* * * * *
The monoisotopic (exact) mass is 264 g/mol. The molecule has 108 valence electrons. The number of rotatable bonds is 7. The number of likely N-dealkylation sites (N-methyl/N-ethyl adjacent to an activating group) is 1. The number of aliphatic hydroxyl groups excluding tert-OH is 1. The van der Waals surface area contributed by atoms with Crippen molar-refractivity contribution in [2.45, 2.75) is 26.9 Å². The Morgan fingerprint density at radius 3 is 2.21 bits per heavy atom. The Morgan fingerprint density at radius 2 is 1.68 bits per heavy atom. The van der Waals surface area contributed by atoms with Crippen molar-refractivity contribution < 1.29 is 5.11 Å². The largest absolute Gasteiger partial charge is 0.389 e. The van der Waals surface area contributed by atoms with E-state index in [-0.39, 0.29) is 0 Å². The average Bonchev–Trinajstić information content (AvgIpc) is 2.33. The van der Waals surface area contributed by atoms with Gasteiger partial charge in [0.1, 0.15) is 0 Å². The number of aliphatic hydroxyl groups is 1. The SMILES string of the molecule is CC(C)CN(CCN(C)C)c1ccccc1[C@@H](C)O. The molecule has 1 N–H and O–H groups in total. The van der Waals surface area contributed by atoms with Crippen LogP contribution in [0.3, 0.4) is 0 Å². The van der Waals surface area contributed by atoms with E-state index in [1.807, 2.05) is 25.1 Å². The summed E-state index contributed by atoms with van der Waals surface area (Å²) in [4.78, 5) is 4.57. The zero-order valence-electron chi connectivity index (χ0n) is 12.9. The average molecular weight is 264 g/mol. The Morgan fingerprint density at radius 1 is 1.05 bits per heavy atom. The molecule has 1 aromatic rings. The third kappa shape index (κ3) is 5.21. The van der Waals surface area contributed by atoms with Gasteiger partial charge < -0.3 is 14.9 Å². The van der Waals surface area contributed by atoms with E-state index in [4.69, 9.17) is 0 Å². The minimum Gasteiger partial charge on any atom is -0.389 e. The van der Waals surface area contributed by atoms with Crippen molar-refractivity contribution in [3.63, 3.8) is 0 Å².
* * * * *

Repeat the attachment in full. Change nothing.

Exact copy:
The monoisotopic (exact) mass is 264 g/mol. The molecule has 108 valence electrons. The number of rotatable bonds is 7. The number of likely N-dealkylation sites (N-methyl/N-ethyl adjacent to an activating group) is 1. The number of aliphatic hydroxyl groups excluding tert-OH is 1. The van der Waals surface area contributed by atoms with Crippen molar-refractivity contribution in [2.45, 2.75) is 26.9 Å². The Morgan fingerprint density at radius 3 is 2.21 bits per heavy atom. The Morgan fingerprint density at radius 2 is 1.68 bits per heavy atom. The van der Waals surface area contributed by atoms with Crippen molar-refractivity contribution < 1.29 is 5.11 Å². The largest absolute Gasteiger partial charge is 0.389 e. The van der Waals surface area contributed by atoms with E-state index in [-0.39, 0.29) is 0 Å². The average Bonchev–Trinajstić information content (AvgIpc) is 2.33. The van der Waals surface area contributed by atoms with Gasteiger partial charge in [0.1, 0.15) is 0 Å². The number of aliphatic hydroxyl groups is 1. The SMILES string of the molecule is CC(C)CN(CCN(C)C)c1ccccc1[C@@H](C)O. The molecule has 1 N–H and O–H groups in total. The van der Waals surface area contributed by atoms with Crippen LogP contribution in [0.3, 0.4) is 0 Å². The van der Waals surface area contributed by atoms with E-state index in [1.807, 2.05) is 25.1 Å². The summed E-state index contributed by atoms with van der Waals surface area (Å²) in [4.78, 5) is 4.57. The zero-order valence-electron chi connectivity index (χ0n) is 12.9. The average molecular weight is 264 g/mol. The Morgan fingerprint density at radius 1 is 1.05 bits per heavy atom. The molecule has 1 aromatic rings. The third kappa shape index (κ3) is 5.21. The van der Waals surface area contributed by atoms with Gasteiger partial charge < -0.3 is 14.9 Å². The van der Waals surface area contributed by atoms with E-state index in [4.69, 9.17) is 0 Å². The minimum Gasteiger partial charge on any atom is -0.389 e. The van der Waals surface area contributed by atoms with Crippen molar-refractivity contribution in [3.63, 3.8) is 0 Å².